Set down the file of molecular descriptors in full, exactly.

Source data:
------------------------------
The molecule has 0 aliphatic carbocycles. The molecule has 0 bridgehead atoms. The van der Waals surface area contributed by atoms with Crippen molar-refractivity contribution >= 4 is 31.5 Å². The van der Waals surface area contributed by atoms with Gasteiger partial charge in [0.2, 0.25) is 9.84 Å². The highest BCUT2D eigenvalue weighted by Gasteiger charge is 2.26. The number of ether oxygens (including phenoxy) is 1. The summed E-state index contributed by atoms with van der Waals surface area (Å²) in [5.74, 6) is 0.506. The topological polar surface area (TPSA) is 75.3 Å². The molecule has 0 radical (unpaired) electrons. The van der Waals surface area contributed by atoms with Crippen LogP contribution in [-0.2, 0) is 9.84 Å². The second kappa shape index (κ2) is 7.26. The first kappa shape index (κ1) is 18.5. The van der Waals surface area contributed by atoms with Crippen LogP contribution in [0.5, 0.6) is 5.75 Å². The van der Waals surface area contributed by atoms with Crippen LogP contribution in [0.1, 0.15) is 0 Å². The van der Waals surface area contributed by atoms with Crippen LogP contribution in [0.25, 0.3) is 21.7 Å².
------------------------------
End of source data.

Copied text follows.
The molecule has 0 aliphatic carbocycles. The molecule has 0 bridgehead atoms. The van der Waals surface area contributed by atoms with Crippen molar-refractivity contribution >= 4 is 31.5 Å². The van der Waals surface area contributed by atoms with Gasteiger partial charge in [0.2, 0.25) is 9.84 Å². The highest BCUT2D eigenvalue weighted by Gasteiger charge is 2.26. The number of ether oxygens (including phenoxy) is 1. The summed E-state index contributed by atoms with van der Waals surface area (Å²) in [5.74, 6) is 0.506. The topological polar surface area (TPSA) is 75.3 Å². The molecule has 0 radical (unpaired) electrons. The van der Waals surface area contributed by atoms with Crippen LogP contribution in [-0.2, 0) is 9.84 Å². The second kappa shape index (κ2) is 7.26. The first kappa shape index (κ1) is 18.5. The van der Waals surface area contributed by atoms with Crippen LogP contribution in [0.5, 0.6) is 5.75 Å². The van der Waals surface area contributed by atoms with Crippen LogP contribution in [0.1, 0.15) is 0 Å². The van der Waals surface area contributed by atoms with Crippen LogP contribution in [0.25, 0.3) is 21.7 Å².